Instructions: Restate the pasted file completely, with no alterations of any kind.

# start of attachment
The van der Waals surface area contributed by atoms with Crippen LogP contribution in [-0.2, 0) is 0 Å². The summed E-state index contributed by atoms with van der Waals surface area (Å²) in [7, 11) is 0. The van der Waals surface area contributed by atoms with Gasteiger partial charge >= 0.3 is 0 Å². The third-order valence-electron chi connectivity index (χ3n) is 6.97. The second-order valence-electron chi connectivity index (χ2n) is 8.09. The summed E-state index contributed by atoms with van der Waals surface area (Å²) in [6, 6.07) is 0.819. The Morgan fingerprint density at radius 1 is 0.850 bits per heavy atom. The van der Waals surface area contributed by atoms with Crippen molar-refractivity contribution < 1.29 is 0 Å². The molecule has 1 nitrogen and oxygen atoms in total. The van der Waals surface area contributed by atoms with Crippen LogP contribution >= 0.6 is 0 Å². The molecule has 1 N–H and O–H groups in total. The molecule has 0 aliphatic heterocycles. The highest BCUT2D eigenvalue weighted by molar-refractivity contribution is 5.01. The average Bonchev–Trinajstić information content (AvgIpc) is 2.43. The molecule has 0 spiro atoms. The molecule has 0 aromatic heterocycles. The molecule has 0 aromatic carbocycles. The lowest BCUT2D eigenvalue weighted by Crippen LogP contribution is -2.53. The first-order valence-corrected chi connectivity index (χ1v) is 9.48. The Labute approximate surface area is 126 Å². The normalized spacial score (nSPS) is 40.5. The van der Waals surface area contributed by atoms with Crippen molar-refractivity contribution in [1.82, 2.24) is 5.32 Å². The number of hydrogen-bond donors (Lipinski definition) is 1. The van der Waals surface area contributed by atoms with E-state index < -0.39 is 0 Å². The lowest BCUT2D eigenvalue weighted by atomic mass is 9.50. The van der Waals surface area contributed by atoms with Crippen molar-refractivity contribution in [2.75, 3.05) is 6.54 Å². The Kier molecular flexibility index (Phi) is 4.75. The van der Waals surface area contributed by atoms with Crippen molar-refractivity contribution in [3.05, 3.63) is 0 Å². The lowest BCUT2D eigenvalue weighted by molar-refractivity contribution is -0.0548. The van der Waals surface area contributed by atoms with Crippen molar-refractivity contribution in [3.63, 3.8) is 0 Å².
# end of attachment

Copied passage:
The van der Waals surface area contributed by atoms with Crippen LogP contribution in [-0.2, 0) is 0 Å². The summed E-state index contributed by atoms with van der Waals surface area (Å²) in [7, 11) is 0. The van der Waals surface area contributed by atoms with Gasteiger partial charge >= 0.3 is 0 Å². The third-order valence-electron chi connectivity index (χ3n) is 6.97. The second-order valence-electron chi connectivity index (χ2n) is 8.09. The summed E-state index contributed by atoms with van der Waals surface area (Å²) in [6, 6.07) is 0.819. The Morgan fingerprint density at radius 1 is 0.850 bits per heavy atom. The van der Waals surface area contributed by atoms with Crippen molar-refractivity contribution < 1.29 is 0 Å². The molecule has 1 nitrogen and oxygen atoms in total. The van der Waals surface area contributed by atoms with Crippen LogP contribution >= 0.6 is 0 Å². The molecule has 1 N–H and O–H groups in total. The molecule has 0 aliphatic heterocycles. The highest BCUT2D eigenvalue weighted by molar-refractivity contribution is 5.01. The average Bonchev–Trinajstić information content (AvgIpc) is 2.43. The molecule has 0 spiro atoms. The molecule has 0 aromatic heterocycles. The molecule has 0 aromatic carbocycles. The lowest BCUT2D eigenvalue weighted by Crippen LogP contribution is -2.53. The first-order valence-corrected chi connectivity index (χ1v) is 9.48. The Labute approximate surface area is 126 Å². The normalized spacial score (nSPS) is 40.5. The van der Waals surface area contributed by atoms with Crippen molar-refractivity contribution in [1.82, 2.24) is 5.32 Å². The number of hydrogen-bond donors (Lipinski definition) is 1. The van der Waals surface area contributed by atoms with E-state index < -0.39 is 0 Å². The lowest BCUT2D eigenvalue weighted by atomic mass is 9.50. The van der Waals surface area contributed by atoms with Crippen molar-refractivity contribution in [2.75, 3.05) is 6.54 Å². The Kier molecular flexibility index (Phi) is 4.75. The van der Waals surface area contributed by atoms with Crippen molar-refractivity contribution in [3.05, 3.63) is 0 Å². The lowest BCUT2D eigenvalue weighted by molar-refractivity contribution is -0.0548. The van der Waals surface area contributed by atoms with Crippen molar-refractivity contribution in [3.63, 3.8) is 0 Å².